It can go from 0-62mph in 2.9 seconds and reach a top speed of 191mph, thanks to the power output of 573bhp. As the NSX isn’t a plug-in hybrid, the battery is pretty small and it’s not easy to extract good fuel economy from it, but as an exciting driver’s car the NSX is superb.
The BMW i8 is the cheapest car on this list by some margin, as if you head to the classifieds you can find models that are cheaper than a new hot hatchback. Yet this dramatic-looking BMW is every bit a supercar in our book – it even has the eyebrow-raising upwards-opening doors.
It’s not the sharpest supercar to drive, but it’s incredibly usable every day because it feels like a BMW saloon to drive. That’s no bad thing, as it’s a lot of fun but also comfortable and relaxing on the motorway.
It uses an unusual powertrain – a 1.5-litre three-cylinder petrol engine and an electric motor. That’s unheard of in the supercar world but performance is still impressive: 0-62mph takes 4.4 seconds thanks to the power output of 369bhp in total. It’s quick because the car is largely built using carbon fibre, so it’s very light.
Porsche Taycan Turbo S
The Porsche Taycan range includes several different models, but the Turbo S is the flagship car and if its performance is anything to go by, it’s a supercar for sure. It’s certainly got the dramatic looks, but the 0-62mph time of 2.8 seconds cements its place here. The electric-only Taycan Turbo S has an output of 751bhp and can go up to 162mph, all while emitting no tailpipe emissions at all. The maximum range of 256 miles means it’s able to match some petrol supercars’ driving range, thanks to their thirsty engines.
With over 1,000Nm of torque, the Taycan is savagely quick in a straight line but it’s also good to drive thanks to its low centre of gravity, as the battery is stored low in the chassis. As the Taycan is Porsche’s flagship electric car at the moment it’s also designed to be great for long trips, with a pleasant cabin filled with the latest tech.
First seen in 2013, the Ferrari LaFerrari was our first look at a new generation of electrified supercars. It was highly exclusive, costing over a million pounds when new. The LaFerrari used a 6.3-litre V12 petrol engine and a Formula 1-derived ‘KERS’ electric motor that combined for a total output of 950bhp. Its top speed was over 217mph and 0-62mph took less than three seconds. Remember, this was nearly a decade ago – all the more impressive that it matches the very latest hybrid and electric supercars.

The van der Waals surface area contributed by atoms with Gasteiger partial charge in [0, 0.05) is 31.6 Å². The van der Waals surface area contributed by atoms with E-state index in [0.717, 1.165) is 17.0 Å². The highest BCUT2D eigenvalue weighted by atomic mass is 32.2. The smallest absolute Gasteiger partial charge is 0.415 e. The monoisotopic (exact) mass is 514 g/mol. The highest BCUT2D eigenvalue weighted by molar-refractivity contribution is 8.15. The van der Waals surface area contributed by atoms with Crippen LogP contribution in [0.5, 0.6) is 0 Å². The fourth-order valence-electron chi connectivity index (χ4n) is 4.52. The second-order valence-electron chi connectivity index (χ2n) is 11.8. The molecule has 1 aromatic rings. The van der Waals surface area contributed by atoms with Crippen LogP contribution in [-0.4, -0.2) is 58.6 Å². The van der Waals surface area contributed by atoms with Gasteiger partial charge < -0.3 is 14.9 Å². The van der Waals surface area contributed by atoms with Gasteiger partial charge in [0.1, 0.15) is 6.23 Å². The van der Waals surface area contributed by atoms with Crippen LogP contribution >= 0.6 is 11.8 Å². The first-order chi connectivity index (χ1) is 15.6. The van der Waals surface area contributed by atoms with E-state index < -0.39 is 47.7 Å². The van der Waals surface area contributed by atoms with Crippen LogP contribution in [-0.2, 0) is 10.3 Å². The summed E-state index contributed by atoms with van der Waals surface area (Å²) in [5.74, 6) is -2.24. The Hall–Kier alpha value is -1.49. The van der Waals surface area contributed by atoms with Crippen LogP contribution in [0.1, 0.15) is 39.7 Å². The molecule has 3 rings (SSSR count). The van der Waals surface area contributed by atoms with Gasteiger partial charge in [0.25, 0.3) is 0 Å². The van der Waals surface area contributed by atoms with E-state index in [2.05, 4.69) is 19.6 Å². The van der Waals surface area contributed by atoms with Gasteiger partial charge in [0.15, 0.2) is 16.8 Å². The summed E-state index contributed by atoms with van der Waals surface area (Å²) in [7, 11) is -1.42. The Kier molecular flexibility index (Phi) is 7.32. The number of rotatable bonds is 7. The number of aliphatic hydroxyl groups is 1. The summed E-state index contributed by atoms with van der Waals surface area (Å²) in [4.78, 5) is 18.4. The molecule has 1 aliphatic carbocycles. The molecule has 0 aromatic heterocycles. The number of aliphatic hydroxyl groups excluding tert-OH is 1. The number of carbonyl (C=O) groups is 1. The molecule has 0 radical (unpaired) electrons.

All sorts of technology was used to make the LaFerrari into something even more than a supercar – we began to call it a hypercar. Carbon-fibre construction, active aerodynamics, an electronic differential and adjustable suspension were all present. It was part of a trio of hybrid hypercars that also included the McLaren P1 and Porsche 918 Spyder, as the big supercar manufacturers began their exploration into electric power in a performance application.
The Mclaren P1 was the British answer to the LaFerrari (above), as it had a similar goal: to be the ultimate driver’s car that used both petrol and electric power. It cost close to £900,000 when it launched, and was seen as the follow-up to the legendary McLaren F1 of the 1990s.
The P1 used a carbon-fibre construction like all McLaren road cars at this point, so weighed around 1,400kg, which is less than most family cars. The 3.8-litre V8 engine is turbocharged and has electric motors that help it to produce a total of 986bhp.